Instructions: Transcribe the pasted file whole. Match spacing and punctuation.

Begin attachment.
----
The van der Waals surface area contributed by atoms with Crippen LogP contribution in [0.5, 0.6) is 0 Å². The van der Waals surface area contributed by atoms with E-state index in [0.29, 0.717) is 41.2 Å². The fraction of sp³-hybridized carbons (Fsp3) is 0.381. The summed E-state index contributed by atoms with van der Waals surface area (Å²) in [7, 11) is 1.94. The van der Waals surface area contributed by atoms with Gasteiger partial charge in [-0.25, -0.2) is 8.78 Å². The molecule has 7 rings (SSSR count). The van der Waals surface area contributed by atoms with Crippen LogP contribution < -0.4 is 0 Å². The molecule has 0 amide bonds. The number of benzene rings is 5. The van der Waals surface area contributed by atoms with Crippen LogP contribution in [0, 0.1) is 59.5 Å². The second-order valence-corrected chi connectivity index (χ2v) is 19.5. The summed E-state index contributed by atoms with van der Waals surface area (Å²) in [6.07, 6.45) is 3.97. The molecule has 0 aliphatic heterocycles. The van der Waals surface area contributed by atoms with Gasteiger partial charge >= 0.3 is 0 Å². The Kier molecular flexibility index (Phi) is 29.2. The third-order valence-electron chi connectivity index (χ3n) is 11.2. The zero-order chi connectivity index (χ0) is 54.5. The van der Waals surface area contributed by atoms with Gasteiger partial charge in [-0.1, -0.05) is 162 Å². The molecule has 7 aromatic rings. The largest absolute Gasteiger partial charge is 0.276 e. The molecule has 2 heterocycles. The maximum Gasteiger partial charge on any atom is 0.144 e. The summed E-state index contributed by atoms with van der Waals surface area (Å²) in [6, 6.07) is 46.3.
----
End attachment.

The van der Waals surface area contributed by atoms with Crippen LogP contribution in [0.5, 0.6) is 0 Å². The van der Waals surface area contributed by atoms with E-state index in [0.29, 0.717) is 41.2 Å². The fraction of sp³-hybridized carbons (Fsp3) is 0.381. The summed E-state index contributed by atoms with van der Waals surface area (Å²) in [7, 11) is 1.94. The van der Waals surface area contributed by atoms with Gasteiger partial charge in [-0.25, -0.2) is 8.78 Å². The molecule has 7 rings (SSSR count). The van der Waals surface area contributed by atoms with Crippen LogP contribution < -0.4 is 0 Å². The molecule has 0 amide bonds. The number of benzene rings is 5. The van der Waals surface area contributed by atoms with Crippen LogP contribution in [0, 0.1) is 59.5 Å². The second-order valence-corrected chi connectivity index (χ2v) is 19.5. The summed E-state index contributed by atoms with van der Waals surface area (Å²) in [6.07, 6.45) is 3.97. The molecule has 0 aliphatic heterocycles. The van der Waals surface area contributed by atoms with Gasteiger partial charge >= 0.3 is 0 Å². The Kier molecular flexibility index (Phi) is 29.2. The third-order valence-electron chi connectivity index (χ3n) is 11.2. The zero-order chi connectivity index (χ0) is 54.5. The van der Waals surface area contributed by atoms with Gasteiger partial charge in [-0.1, -0.05) is 162 Å². The molecule has 7 aromatic rings. The largest absolute Gasteiger partial charge is 0.276 e. The molecule has 2 heterocycles. The maximum Gasteiger partial charge on any atom is 0.144 e. The summed E-state index contributed by atoms with van der Waals surface area (Å²) in [6, 6.07) is 46.3.